"My Hobie Cat didn't come with instructions," Worrell says, "so I rode it standing up, like a surfboard. I was addicted." In September 1974, over a game of pool, the topic turned to high-seas adventure: What was a cat sailor's ultimate stunt? Worrell, looking to seal his reputation as the Evel Kneivel of the multihull, looked up from his cue: "Florida," he said. "I could take my Hobie around Hatteras and all the way to the Keys."

Two weeks later, he and friend Steve McGarrett were clawing their way along the Outer Banks through raging squalls. They weathered countless capsizes and long days in a no-tell motel waiting for Worrell's brother to wire them more money. Finally, 20 days after leaving Virginia Beach, they limped ashore in Fort Lauderdale.

By the next summer, Worrell had convinced himself that a Virginia-to-Florida race could rank up there with the most famous events in sport: Wimbledon, the Kentucky Derby, the CBA All-Star game. What did it matter that only five boats participated in 1976, or that he had to move the starting line to Fort Lauderdale to take advantage of prevailing winds? Or that debts were threatening to swamp his dream? So certain was Worrell of success that in 1979 he sold his stake in his bar, by then a booming nightspot called Worrell Bros, to his brother. "People said I was stupid," he says. "But that's what I did."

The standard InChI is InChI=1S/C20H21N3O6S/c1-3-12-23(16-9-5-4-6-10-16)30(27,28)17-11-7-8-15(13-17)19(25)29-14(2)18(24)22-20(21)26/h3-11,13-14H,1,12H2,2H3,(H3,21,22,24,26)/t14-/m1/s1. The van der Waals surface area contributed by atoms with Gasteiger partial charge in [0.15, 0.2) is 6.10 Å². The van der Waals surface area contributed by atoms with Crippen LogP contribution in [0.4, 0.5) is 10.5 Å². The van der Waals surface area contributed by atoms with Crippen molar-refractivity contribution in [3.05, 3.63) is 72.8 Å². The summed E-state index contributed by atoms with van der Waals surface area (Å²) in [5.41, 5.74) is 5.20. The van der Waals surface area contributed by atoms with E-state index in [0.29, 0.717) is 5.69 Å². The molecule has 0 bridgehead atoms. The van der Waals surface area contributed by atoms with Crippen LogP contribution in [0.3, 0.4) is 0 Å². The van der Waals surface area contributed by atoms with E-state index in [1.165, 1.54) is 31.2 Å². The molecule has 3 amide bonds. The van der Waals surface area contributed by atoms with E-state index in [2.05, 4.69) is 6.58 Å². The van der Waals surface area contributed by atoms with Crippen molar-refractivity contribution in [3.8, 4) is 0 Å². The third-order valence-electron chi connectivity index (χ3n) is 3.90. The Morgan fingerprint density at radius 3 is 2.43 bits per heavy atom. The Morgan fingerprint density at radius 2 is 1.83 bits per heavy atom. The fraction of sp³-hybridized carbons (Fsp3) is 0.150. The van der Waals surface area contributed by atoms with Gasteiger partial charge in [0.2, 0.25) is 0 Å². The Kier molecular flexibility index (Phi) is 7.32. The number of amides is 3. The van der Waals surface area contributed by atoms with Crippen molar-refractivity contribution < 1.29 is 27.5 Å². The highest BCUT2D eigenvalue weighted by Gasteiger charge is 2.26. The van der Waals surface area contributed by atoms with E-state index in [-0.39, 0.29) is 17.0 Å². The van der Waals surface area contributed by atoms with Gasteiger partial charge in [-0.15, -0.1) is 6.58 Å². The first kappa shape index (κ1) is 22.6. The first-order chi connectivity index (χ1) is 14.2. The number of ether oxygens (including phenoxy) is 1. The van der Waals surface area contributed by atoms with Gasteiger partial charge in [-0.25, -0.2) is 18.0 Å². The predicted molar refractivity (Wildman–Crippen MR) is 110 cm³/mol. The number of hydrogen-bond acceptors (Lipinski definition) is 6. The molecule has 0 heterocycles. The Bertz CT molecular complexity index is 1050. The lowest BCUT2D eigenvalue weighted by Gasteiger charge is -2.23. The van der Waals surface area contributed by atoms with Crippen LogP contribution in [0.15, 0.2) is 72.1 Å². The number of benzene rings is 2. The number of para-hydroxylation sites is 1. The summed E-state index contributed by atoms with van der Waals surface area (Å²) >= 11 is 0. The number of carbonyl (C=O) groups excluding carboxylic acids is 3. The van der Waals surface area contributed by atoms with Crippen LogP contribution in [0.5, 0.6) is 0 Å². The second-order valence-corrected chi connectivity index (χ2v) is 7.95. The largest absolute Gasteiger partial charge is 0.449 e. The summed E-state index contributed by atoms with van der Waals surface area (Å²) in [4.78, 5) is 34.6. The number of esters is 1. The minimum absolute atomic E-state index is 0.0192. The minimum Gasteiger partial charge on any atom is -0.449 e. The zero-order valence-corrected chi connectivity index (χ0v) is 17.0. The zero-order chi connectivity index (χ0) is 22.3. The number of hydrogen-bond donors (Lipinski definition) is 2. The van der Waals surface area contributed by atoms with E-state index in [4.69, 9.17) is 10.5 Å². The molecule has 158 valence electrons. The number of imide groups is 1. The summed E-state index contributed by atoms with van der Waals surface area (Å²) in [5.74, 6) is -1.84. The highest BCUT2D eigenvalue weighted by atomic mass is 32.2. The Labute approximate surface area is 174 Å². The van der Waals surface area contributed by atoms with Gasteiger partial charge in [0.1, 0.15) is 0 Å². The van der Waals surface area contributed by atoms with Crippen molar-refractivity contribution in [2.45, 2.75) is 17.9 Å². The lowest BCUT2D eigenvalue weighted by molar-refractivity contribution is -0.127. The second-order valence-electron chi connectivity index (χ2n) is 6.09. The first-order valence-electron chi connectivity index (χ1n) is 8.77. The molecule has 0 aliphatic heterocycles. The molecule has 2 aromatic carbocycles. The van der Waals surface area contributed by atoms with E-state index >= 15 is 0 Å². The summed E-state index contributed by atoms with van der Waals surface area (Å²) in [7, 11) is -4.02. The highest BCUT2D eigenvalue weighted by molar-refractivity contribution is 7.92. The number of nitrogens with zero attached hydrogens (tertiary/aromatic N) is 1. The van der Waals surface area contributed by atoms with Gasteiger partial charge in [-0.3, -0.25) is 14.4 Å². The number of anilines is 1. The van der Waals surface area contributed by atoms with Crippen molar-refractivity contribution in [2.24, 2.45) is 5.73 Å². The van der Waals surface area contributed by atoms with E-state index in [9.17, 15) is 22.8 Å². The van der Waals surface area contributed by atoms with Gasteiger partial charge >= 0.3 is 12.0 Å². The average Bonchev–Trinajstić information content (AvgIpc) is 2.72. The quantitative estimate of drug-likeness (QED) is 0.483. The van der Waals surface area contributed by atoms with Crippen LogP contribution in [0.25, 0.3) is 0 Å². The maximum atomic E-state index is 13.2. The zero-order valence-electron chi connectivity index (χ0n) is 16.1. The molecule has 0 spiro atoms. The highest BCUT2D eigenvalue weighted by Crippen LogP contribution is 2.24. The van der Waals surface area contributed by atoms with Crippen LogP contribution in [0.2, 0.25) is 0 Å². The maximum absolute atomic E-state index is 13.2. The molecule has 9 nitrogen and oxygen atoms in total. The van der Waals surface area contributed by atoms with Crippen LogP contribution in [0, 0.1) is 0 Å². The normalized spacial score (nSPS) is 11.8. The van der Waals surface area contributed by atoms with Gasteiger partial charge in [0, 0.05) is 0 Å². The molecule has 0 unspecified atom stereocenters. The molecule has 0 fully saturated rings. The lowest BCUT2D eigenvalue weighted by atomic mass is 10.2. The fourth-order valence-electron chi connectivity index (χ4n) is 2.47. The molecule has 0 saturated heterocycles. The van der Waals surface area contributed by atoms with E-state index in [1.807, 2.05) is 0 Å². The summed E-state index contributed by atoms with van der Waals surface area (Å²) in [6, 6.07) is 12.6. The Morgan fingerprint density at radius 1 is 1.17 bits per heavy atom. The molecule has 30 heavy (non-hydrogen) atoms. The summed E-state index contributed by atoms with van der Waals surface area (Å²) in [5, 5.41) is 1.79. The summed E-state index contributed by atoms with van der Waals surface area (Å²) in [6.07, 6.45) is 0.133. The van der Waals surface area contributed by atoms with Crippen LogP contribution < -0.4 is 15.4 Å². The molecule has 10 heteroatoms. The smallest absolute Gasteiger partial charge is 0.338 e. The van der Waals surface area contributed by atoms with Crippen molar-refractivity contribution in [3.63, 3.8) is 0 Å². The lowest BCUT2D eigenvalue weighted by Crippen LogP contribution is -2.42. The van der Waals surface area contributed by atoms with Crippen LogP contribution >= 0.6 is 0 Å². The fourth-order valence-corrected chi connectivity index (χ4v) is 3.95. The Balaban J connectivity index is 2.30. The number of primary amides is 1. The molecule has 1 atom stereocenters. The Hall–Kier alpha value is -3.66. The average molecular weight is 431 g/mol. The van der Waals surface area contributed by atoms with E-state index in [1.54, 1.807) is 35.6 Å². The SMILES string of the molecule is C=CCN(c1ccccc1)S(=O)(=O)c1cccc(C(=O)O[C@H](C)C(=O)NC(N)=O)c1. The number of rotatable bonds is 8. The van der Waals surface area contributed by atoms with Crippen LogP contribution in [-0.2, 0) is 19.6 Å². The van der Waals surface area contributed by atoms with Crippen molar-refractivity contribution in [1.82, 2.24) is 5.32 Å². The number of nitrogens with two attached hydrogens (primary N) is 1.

By the mid-80s the race had earned a small but loyal core of a dozen or so teams and a slow-growing reputation for epic surf and big winds. But it had also swallowed $500,000 in loans. There were the minor setbacks as well, like Worrell's arrest in 1985 for passing a $4,000 rubber check, and the time in 1986 when his promotional Jeep was overtaken by a wave and washed out to sea. In 1987, nearly broke, he sold the race.

"It was a blessing in disguise," Worrell says. Suddenly unfettered by the minutiae of catamaran racing, he was able to focus on another dream: to become the king of fast-food steamed shrimp. "I designed a special cooking process," he says, "and a special box to keep them hot, but not soggy." Worrell revamped a Golden Skillet in Virginia Beach and drew up plans to open franchises around the country. "For about two days, I was worth something like $16 million — on paper, that is," he says. Alas, when shrimp prices soared in 1994, Worrell's paper fortune evaporated. He filed for bankruptcy, boarded up Worrell's Steamed Shrimp, and set about rethinking things.

Then, as if by the act of some unknowable hand of fate, Worrell's original dream became available to him once again. The Worrell 1000's owners had abandoned the financially troubled race in 1989. After a few minor negotiations, Worrell reclaimed it as his, and in May 1997 the new and ... well, the new Worrell 1000 was launched.